By Collin Lessing, JVA Consulting
It’s difficult to believe we are already in the second month of 2013. For many organizations, this means you have already begun to get your first grant proposals of the year out the door. Whether you’re already off to a sprinter’s pace, or you’re still reworking your attachments and boilerplates, there are always tips to consider that can make your grants more competitive.
As part of our training offerings at JVA, we host panels of funders who offer advice to grant-seekers on what funders love to see in grant proposals, as well as what they might not enjoy so much. Here are a few recent tips from our panels:
Funding is all about “building relationships”
There is an appreciation for organizations that are persistent in their attempts to better their grant writing skills and their applications. Applicants who call between grant cycles are more likely to get in-depth and personalized feedback from funders who accept calls. Foundations are required by IRS standards to give away at least five percent of assets each year. Since foundations are required to give away money, they are as dependent on nonprofits as nonprofits are on them. Many funders recommend that you call the foundation so you can help each other through the process of determining if your organization and their foundation are a good match.
Common mistakes on financials
Financials tell a story, so your proposal should include any information that helps make that story easier to understand to somebody who’s not familiar with it. If there’s a discrepancy that stands out, it can be helpful to have information upfront that explains why the numbers appear the way they do. If there is no information to explain a discrepancy, it might appear that you’re trying to hide it.
Outcomes, outputs and changing the world
Funders want to know that you have a good understanding of your fit in the social issue landscape in which you seek funding. They are looking for narrative that explicitly focuses on how you are impactful in a way that uniquely chips away at a specific social issue. Talk about the context of your social issue and why it is important that YOU are the one working on it. Communicate your current impact in a confident manner (no matter how small), and how your corner of the world is positively changed by what you do. Address how your efforts and successes can be scaled up with increased funds. Funders are looking for evidence that you have an understanding of evaluation practice. Be sure to talk about outputs and outcomes of your programming, and the relationship between the two.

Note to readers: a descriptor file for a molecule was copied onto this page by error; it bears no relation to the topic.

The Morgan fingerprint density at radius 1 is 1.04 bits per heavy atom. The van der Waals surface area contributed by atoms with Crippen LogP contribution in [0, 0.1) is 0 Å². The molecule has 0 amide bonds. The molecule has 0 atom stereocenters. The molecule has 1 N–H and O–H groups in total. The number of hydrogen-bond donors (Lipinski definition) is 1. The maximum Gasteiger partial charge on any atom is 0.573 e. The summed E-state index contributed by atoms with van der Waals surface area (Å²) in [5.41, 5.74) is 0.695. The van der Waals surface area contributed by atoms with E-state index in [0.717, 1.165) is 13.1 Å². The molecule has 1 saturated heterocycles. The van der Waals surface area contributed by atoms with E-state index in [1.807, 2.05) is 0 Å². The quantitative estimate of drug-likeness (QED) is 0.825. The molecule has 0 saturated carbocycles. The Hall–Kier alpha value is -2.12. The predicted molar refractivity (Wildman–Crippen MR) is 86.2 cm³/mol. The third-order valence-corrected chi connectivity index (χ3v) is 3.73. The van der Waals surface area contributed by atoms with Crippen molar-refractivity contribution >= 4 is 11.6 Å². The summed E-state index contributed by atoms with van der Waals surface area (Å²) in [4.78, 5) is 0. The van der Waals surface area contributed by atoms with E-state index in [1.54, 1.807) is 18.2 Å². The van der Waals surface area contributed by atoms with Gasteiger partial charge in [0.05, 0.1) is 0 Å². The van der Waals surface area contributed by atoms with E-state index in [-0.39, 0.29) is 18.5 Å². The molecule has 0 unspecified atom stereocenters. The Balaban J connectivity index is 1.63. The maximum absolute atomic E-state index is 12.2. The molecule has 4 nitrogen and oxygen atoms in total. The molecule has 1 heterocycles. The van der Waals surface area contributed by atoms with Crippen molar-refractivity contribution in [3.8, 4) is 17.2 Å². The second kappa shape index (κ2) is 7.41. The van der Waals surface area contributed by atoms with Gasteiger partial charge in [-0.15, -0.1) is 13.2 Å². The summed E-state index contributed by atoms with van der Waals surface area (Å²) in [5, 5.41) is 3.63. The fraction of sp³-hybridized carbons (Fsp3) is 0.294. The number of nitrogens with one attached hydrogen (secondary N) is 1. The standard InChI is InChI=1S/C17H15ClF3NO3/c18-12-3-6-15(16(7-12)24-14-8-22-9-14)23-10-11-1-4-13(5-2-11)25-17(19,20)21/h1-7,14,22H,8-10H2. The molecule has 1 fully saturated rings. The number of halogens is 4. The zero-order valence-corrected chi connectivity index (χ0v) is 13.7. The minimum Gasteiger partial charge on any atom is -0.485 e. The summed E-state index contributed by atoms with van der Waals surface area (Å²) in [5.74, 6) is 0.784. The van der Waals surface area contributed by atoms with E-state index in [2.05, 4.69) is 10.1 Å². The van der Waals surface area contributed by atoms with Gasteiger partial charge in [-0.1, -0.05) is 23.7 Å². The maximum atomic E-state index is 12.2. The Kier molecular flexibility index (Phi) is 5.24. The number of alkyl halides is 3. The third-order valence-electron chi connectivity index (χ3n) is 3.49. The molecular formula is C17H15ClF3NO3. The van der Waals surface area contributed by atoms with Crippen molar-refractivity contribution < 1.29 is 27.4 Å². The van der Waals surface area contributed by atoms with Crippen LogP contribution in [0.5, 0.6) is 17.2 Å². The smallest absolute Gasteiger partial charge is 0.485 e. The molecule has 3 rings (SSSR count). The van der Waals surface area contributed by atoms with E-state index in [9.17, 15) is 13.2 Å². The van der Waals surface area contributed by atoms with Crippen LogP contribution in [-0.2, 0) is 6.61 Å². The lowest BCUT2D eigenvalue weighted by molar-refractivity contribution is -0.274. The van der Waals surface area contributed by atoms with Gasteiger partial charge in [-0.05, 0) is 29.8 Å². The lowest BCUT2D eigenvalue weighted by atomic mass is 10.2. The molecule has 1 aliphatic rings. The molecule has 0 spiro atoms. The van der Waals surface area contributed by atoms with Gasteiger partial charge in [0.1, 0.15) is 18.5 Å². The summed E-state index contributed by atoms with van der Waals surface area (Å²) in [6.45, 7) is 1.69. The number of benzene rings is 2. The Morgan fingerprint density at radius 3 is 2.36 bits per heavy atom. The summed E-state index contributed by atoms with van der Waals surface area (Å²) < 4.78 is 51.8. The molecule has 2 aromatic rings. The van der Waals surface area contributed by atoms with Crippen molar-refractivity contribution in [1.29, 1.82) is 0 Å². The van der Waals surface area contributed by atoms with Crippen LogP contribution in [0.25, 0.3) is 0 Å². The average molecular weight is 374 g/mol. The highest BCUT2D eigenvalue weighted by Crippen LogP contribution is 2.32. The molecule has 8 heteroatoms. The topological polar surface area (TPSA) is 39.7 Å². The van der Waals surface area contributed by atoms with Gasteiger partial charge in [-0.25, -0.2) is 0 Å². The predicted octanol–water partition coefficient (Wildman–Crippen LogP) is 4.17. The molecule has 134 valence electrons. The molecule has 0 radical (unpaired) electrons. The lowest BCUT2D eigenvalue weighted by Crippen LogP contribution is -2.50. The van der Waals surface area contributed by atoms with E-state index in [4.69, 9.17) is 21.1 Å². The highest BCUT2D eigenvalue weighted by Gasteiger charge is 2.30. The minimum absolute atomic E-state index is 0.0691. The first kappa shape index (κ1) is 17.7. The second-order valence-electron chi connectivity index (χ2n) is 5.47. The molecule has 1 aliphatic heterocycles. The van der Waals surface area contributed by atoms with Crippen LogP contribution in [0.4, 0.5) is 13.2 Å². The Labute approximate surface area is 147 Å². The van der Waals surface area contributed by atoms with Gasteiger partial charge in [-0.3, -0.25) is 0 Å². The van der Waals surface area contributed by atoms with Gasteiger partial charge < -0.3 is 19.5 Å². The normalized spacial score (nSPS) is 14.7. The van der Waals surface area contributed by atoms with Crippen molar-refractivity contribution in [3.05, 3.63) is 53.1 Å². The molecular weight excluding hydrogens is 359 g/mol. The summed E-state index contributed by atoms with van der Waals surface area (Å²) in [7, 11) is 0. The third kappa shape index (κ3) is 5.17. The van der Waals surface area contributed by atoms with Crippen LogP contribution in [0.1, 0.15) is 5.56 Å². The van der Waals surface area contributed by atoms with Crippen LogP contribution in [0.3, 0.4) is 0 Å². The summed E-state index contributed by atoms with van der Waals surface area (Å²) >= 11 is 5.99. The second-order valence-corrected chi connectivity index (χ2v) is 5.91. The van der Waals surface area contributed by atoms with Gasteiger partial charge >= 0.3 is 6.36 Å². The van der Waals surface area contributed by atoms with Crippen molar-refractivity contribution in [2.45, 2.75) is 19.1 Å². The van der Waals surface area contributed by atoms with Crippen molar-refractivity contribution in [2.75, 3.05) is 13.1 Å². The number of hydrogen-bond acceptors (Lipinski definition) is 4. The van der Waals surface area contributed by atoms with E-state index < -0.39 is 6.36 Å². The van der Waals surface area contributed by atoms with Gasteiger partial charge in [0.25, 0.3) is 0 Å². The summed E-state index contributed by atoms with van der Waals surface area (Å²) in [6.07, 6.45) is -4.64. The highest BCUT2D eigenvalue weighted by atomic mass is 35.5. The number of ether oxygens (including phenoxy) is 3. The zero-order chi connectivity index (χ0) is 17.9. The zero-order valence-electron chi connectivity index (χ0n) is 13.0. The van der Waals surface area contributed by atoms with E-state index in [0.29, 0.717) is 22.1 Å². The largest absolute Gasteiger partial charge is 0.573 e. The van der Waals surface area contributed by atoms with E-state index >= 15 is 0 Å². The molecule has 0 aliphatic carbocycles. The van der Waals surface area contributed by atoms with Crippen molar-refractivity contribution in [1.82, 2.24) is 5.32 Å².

Funders’ pet peeves
Funders on our panels have mentioned that incomplete proposals are a pet peeve. Whether it’s questions answered with “N/A” or major pieces of the proposal missing, incomplete proposals are a burden to funders, and they severely slow down their review process.
Panel on state and federal budgets for 2013 takes place on February 21. If you are interested in learning how budgets at the state and federal levels might effect funding in 2013, come listen to local congressional leaders Becca Montgomery, State Policy Director for Senator Michael Bennet, and Morris Price, District Director for Representative Diana DeGette, discuss Senator Bennet’s and Representative DeGette’s priorities for the new year. They’ll be joined by JVA grant writing experts Laura Inscho and Lisa Cirincione, who have been following the sequester and the federal budget situation. This will be a great opportunity to ask the experts how the state and federal financial situations will impact your nonprofit or agency.